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Minerva Gastroenterologica e Dietologica 2018 December;64(4):333-50

DOI: 10.23736/S1121-421X.18.02493-5


lingua: Inglese

The role of microbiota in autism spectrum disorders

Daniela CAMPION, Paola PONZO, Carlo ALESSANDRIA , Giorgio M. SARACCO, Federico BALZOLA

Division of Gastroenterology, Città della Salute e della Scienza di Torino, University of Turin, Turin, Italy


Autism spectrum disorder (ASD) defines a set of neurodevelopmental disorders characterized by persistent deficits in social communication and interaction, along with repetitive patterns of behavior. Symptoms generally appear in the early developmental period and cause significant impairment in individual and social functioning. In recent years the increased prevalence of ASD, along with the evidence of a significant link between autism and gastrointestinal (GI) disturbances, raised a special interest in exploring the reciprocal influences between gut and brain. Investigators highlighted the existence of a so-called “gut-brain axis,” empowering the hypothesis that GI abnormalities could trigger neuropsychiatric symptoms in ASD. Intestinal microbiota is thought to play a pivotal role in gut and systemic homeostasis, in central nervous system development, as well as in behavioral modulation and recurrent microbial imbalances have been shown in gut microbiota of autistic people. In this review we analyze current knowledge about intestinal microbiota and the relevance and role of dysbiosis in ASD. The most accredited theories about gut-brain interaction will be reviewed, along with current scientific evidence supporting the relationship between microbial imbalances and impairment of neurodevelopment. Finally, we will focus on the results of different therapeutic approaches in this context: administration of pre- and probiotics, antibiotics, fecal microbiota transplantation and special diets and dietary supplements.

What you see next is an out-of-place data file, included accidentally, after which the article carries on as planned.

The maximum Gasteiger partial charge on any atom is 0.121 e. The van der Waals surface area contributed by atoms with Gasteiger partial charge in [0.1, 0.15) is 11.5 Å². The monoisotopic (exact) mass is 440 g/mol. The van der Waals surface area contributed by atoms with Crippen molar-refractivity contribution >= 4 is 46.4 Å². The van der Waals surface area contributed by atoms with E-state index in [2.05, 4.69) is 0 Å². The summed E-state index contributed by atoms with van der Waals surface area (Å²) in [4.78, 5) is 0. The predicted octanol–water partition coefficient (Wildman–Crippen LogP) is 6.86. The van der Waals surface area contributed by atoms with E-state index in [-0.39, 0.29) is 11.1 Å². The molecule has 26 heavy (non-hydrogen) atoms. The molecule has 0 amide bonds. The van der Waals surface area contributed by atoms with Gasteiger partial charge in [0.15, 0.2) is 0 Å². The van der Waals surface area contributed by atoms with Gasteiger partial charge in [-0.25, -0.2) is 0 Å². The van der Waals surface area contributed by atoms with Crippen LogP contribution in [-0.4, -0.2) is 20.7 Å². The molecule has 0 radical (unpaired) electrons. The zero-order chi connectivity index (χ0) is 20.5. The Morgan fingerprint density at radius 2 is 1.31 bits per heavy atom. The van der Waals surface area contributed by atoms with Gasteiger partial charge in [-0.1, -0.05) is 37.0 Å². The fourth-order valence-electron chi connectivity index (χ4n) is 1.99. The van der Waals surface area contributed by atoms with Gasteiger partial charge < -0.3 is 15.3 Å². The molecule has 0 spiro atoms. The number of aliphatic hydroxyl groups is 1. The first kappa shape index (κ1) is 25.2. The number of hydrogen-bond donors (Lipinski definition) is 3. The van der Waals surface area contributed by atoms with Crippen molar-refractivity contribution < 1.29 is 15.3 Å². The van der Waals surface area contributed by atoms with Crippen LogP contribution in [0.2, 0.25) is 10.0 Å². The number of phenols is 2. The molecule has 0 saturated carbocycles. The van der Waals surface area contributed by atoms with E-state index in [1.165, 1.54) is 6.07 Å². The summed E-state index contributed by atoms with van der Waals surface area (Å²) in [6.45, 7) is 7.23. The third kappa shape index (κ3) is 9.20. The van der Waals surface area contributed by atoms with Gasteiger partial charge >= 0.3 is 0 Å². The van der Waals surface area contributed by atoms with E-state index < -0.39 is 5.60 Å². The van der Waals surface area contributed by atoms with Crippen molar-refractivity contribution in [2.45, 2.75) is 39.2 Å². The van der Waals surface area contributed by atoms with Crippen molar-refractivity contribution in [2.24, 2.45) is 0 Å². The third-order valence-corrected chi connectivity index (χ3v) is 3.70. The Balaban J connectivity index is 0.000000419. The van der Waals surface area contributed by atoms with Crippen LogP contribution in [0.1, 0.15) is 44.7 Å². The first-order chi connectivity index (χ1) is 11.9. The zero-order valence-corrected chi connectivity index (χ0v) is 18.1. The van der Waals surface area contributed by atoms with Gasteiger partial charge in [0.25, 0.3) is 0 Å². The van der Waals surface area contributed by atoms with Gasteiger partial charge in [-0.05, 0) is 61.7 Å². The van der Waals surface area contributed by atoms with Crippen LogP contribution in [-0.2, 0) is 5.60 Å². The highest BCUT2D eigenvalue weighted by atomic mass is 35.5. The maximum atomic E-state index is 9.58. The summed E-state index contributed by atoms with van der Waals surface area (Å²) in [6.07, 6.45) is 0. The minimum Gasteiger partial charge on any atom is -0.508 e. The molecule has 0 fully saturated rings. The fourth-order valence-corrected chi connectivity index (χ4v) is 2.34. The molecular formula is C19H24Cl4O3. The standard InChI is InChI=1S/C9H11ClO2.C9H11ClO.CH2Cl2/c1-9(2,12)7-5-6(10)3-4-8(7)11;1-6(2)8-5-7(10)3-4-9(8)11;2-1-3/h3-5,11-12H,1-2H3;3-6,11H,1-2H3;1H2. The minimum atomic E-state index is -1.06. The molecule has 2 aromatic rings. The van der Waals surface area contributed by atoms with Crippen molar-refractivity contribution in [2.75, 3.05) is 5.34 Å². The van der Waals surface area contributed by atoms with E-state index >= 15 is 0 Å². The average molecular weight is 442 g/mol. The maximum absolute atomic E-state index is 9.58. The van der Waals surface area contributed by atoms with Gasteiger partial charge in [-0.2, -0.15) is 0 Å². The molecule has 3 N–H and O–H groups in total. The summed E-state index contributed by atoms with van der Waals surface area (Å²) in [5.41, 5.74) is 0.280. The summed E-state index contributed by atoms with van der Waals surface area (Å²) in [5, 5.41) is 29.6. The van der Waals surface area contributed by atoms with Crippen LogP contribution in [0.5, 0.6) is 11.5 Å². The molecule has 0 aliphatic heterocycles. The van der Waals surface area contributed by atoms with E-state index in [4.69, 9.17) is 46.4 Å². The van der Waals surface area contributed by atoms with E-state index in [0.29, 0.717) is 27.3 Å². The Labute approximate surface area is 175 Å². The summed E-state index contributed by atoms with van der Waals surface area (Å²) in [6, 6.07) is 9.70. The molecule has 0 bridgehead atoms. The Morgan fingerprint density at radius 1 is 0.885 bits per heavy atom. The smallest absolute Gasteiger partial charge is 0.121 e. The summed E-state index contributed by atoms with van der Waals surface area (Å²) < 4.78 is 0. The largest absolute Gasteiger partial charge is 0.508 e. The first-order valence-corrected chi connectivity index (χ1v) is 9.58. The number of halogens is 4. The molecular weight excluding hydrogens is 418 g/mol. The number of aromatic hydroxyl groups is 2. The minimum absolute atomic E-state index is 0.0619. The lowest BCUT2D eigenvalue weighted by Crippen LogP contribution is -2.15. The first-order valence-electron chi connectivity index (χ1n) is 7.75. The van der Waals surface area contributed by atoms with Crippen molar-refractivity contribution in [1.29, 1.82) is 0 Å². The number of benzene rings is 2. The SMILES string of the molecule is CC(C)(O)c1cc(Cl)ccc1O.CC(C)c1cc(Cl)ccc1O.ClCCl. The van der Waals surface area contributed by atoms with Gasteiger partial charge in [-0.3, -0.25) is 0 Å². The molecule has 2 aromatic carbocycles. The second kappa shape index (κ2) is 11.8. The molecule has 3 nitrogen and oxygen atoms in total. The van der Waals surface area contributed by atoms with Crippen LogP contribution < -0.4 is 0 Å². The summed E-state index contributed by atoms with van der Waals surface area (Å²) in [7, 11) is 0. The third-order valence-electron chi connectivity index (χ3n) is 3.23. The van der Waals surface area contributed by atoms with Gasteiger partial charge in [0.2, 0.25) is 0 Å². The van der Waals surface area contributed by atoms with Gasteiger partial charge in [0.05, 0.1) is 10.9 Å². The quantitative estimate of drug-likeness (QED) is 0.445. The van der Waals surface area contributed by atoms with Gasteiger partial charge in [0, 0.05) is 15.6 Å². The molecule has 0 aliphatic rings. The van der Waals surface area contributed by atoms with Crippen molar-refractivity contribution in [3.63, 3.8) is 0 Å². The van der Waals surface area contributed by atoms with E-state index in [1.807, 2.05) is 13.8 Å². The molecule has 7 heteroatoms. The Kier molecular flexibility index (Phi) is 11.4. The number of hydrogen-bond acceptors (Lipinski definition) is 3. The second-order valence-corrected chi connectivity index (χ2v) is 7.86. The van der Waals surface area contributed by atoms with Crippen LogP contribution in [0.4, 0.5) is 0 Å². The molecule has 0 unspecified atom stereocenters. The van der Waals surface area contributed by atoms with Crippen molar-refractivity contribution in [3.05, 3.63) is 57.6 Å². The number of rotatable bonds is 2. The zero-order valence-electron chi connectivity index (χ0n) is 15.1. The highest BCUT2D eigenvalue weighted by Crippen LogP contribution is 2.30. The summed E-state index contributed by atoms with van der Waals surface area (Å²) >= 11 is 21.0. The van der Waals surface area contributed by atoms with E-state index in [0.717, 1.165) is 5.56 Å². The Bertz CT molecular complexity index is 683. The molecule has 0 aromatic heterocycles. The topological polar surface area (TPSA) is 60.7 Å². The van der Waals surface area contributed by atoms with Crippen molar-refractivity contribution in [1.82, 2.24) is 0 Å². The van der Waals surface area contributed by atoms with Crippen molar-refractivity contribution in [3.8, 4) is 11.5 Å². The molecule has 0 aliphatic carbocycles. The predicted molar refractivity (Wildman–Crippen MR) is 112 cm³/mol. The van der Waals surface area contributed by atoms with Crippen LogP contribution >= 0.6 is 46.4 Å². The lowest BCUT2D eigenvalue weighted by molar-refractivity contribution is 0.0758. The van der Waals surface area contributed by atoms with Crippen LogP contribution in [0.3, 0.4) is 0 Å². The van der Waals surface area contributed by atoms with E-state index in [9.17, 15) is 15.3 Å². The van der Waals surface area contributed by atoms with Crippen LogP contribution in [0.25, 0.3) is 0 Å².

KEY WORDS: Autism spectrum disorders - Microbiota - Dysbiosis - Probiotics - Fecal microbiota transplantation

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